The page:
Kali’s infectious song “Area Codes” is climbing the charts off the strength of its undeniable charm and viral lyrics like, "Got a white boy on my roster/He be feeding me pasta and lobster." First released back in March, "Area Codes" made its Billboard Hot 100 debut earlier this month, coming in at No. 54 on the May 20th chart. At the time of this writing, the 22-year-old rising star’s track is sitting pretty at No. 33 on the Hot 100. We hopped on the phone to chat with the Roswell, Georgia-born artist and she told us about making the song in 20 minutes, how she never even heard the Ludacris and Nate Dogg song her hit shares a title with, and why she loves pasta and lobster.
“When I was making it, I was really having fun," said Kali, over the phone, about creating her hit. "I was having a conversation with my homegirl saying, ‘We need that summer anthem, that vibe just makes you feel good and wanna be outside with your friends that everybody relate to.” It only took me about 20 minutes [to record]. [I was] thinking about things that maybe haven't happened to me, but happened to my friends or I've heard. I didn't have to think too hard, when you have to think hard about records, those are never the ones that go up."
She went on to explain how the song's beat inspired the music video.
“I was writing and [the producers Tate Kobang and YG! Beats] were just beating on the table,” she said. "It took me back to the school days when you would be banging on the table, rapping random stuff with your friends. Then I was like, 'Well, how should the beat go cause I've just been rapping the lyrics while I'm beating on the table?' [The producers] were like, it just literally needs to be what you’re doing like that sound of boom clap, that's it. That’s what inspired the video.”
Indeed, the song's music video is high school themed and opens with someone banging on a table.
One of the most common reactions to the song is pointing out that it shares the title and lyrics with the 2001 hit by Ludacris and Nate Dogg. On Kali's hook, she raps, "I got hoes/In different area codes." On the 2001 song, Nate Dogg memorably sings, "I've got hoes, I've got hoes/In different area codes (Area), area codes (Codes)." But it turns out that wasn't Kali's intention at all.
“I didn't even know there was any connection," said Kali, who was born in the year 2000 and was a baby during the height of the Ludacris song. "Like, I never heard the Ludacris song before. So when people asked me that, I truly didn't know what they were talking about. It was just super organic. When I hear people saying, ‘Oh this is a Ludacris homage’ I'm like, ‘Okay, but I really didn't know anything about it.’ It was just like I literally felt like I got hoes in different area codes."
The key to the rise of “Area Codes” wasn't the Ludacris connection, instead it was the song's still-going-strong virality on TikTok. In early April, the opening lines from the track’s first verse—“Got a white boy on my roster/He be feeding me pasta and lobster”—began inspiring some particularly memorable uploads.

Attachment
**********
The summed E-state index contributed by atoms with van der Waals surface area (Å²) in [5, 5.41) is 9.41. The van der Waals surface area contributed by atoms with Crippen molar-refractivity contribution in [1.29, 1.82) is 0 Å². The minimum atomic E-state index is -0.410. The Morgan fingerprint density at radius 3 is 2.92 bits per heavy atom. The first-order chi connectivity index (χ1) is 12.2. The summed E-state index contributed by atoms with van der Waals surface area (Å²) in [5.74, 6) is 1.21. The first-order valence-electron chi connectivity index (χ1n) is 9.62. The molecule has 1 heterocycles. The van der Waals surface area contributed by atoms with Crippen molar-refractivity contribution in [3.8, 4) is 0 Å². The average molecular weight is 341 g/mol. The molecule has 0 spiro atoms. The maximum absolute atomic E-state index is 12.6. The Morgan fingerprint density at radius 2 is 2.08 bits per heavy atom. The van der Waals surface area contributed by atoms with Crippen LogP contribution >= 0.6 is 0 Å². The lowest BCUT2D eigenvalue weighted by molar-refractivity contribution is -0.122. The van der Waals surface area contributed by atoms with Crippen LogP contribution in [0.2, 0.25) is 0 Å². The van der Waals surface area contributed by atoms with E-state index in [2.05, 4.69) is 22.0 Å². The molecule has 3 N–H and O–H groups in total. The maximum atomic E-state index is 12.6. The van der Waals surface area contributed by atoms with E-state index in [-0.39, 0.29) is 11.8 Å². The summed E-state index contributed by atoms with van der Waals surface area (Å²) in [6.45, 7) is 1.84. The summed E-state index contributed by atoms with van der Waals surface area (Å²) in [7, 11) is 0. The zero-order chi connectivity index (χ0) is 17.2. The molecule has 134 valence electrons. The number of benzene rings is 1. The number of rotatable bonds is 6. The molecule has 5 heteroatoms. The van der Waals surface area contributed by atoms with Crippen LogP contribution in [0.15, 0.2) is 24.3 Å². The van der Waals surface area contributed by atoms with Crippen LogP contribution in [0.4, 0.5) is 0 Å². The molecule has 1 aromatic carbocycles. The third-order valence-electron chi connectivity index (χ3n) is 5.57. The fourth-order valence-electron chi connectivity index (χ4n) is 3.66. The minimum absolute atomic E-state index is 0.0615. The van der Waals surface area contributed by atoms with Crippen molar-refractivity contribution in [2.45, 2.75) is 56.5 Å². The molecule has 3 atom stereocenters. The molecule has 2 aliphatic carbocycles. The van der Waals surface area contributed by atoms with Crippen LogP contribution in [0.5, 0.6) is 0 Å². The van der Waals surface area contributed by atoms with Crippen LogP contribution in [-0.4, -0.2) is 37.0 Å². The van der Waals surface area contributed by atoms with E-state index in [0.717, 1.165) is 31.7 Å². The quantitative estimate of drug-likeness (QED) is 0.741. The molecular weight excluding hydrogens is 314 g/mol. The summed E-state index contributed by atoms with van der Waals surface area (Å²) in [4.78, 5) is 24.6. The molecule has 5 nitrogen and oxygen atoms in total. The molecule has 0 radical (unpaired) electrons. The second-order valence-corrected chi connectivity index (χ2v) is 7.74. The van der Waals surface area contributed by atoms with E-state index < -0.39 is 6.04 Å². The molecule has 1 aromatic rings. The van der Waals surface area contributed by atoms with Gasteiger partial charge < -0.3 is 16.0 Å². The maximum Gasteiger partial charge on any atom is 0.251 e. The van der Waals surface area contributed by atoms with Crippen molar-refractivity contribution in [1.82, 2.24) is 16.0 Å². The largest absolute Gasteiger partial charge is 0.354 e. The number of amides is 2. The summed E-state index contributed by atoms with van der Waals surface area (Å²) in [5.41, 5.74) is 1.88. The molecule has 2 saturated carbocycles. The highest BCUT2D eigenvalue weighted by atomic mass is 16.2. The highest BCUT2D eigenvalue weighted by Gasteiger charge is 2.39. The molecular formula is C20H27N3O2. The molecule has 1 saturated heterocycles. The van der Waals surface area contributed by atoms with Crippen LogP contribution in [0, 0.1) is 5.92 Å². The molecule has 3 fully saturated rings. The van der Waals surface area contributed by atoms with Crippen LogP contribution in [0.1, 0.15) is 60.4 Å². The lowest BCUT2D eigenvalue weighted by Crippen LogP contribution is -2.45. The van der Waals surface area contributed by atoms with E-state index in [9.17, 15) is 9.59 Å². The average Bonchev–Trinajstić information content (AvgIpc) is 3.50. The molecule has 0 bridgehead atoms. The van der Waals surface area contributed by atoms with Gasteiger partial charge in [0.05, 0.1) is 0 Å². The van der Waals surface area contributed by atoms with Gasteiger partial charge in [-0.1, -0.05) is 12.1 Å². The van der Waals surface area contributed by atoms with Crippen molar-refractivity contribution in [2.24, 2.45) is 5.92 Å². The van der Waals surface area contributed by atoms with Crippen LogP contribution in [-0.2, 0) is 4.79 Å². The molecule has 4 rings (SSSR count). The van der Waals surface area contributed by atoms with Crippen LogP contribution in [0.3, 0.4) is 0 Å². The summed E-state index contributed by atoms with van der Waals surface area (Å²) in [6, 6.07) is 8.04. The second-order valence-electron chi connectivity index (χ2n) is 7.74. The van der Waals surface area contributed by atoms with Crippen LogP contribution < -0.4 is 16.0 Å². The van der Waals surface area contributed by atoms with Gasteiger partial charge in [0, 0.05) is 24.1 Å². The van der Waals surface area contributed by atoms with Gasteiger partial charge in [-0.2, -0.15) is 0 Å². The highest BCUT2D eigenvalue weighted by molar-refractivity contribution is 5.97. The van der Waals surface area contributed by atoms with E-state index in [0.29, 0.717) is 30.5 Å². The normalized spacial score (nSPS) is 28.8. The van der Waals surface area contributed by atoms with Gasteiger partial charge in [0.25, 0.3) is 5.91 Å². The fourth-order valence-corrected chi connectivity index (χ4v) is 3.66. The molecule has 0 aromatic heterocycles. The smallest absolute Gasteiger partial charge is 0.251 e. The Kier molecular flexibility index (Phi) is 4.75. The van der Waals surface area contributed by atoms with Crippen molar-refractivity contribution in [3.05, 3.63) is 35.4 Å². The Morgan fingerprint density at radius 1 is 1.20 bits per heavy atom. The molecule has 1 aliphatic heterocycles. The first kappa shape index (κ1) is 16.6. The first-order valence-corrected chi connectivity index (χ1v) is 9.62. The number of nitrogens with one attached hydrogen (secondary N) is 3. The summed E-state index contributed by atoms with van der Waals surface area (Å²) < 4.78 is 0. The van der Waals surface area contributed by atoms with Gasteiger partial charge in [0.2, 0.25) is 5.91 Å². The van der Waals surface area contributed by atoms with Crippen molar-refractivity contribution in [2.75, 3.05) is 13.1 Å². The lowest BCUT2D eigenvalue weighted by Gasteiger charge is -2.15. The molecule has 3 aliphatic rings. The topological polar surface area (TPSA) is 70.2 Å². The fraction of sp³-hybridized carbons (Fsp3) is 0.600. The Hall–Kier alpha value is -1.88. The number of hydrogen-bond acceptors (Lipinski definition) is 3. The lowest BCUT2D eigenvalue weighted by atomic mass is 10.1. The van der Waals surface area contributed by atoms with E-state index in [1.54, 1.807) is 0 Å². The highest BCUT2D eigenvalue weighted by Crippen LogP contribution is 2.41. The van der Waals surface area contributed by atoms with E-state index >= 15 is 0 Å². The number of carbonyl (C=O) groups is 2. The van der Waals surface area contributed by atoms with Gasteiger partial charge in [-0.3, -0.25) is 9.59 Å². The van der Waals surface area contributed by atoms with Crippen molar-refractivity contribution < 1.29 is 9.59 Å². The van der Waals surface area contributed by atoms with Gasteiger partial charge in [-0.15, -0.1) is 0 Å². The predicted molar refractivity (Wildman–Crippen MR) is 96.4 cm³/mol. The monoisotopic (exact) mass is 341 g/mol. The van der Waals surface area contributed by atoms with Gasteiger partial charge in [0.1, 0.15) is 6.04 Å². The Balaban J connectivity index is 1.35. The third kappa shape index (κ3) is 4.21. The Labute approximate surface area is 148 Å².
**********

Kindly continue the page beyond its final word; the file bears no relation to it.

“We were just like, what's the meal that sounds upscale, besides steak?" said Kali, about the viral lyric "Everybody loves pasta, and you know how they bring out super expensive lobster on a platter? That was the idea behind it. I love lobster, pasta and lobster is actually really good together."
The social media success is what let Kali know she had a hit on her hands.
“Every time I would get on TikTok or any social media platform, every other video was like, ‘I got a white boy on my roster,’ I couldn't not hear myself on social media,” she said, adding that she has had a crush on a white boy before. “That's when I was like, ‘It's out of here.’ People would see me and be like, ‘I love your song.’ They started calling me 'Pasta and Lobster.' I don't know how much I liked that [Laughs.] but it just let me know this is the one."
She also reacted to some of the popular TikToks.
"I don't have a favorite TikTok [using my song], but I just love how all the teams are doing it together," she said. "I've seen a hockey video where they were like playing hockey and passing the phone. Even the guys are loving it, that makes me the most happy. The guys are tapping into it and making their videos."
To keep the momentum going, Kali released a series of regional remixes of the track this month with rising stars like Luh Tyler, Mello Buckzz, and Sexyy Red.
"I wanted to connect with people in different area codes," she said about the remixes. "It's not the official remix, but I wanted to hear how different people would come in different area codes. When I do go to those cities, they're basically like the person out there I can connect with."
For now, it’s not clear whether “Area Codes” will wind up on a full-length album from the rapper. The success of the song might feel overnight, but she's been grinding for a few years now. Her most recent project, Toxic Chocolate, arrived in March of last year and was preceded in January 2021 with the self-released debut This Why They Mad Now. Though it's her biggest hit to date, “Area Codes" isn’t her first track to garner attention. Other songs from her have amassed millions of streams on Spotify like “MMM MMM” with ATL Jacob, “Do a Bitch,” and “Eat It Up.”
Despite the song's lyrics, Kali assures she's currently more focused on her career than the men on her would-be roster.
"For me, I've had hoes before," said Kali, about if the song reflects her real life. "Do I currently? Uh, no, but maybe I will in the future. I'm playing a character, this girl that's outside, but some days that could actually be what I have going on. Currently, the roster is very empty. I'm not focused on any hoes right now at all, maybe in the future. I'm focused on making ‘Area Codes’ go up to the fullest."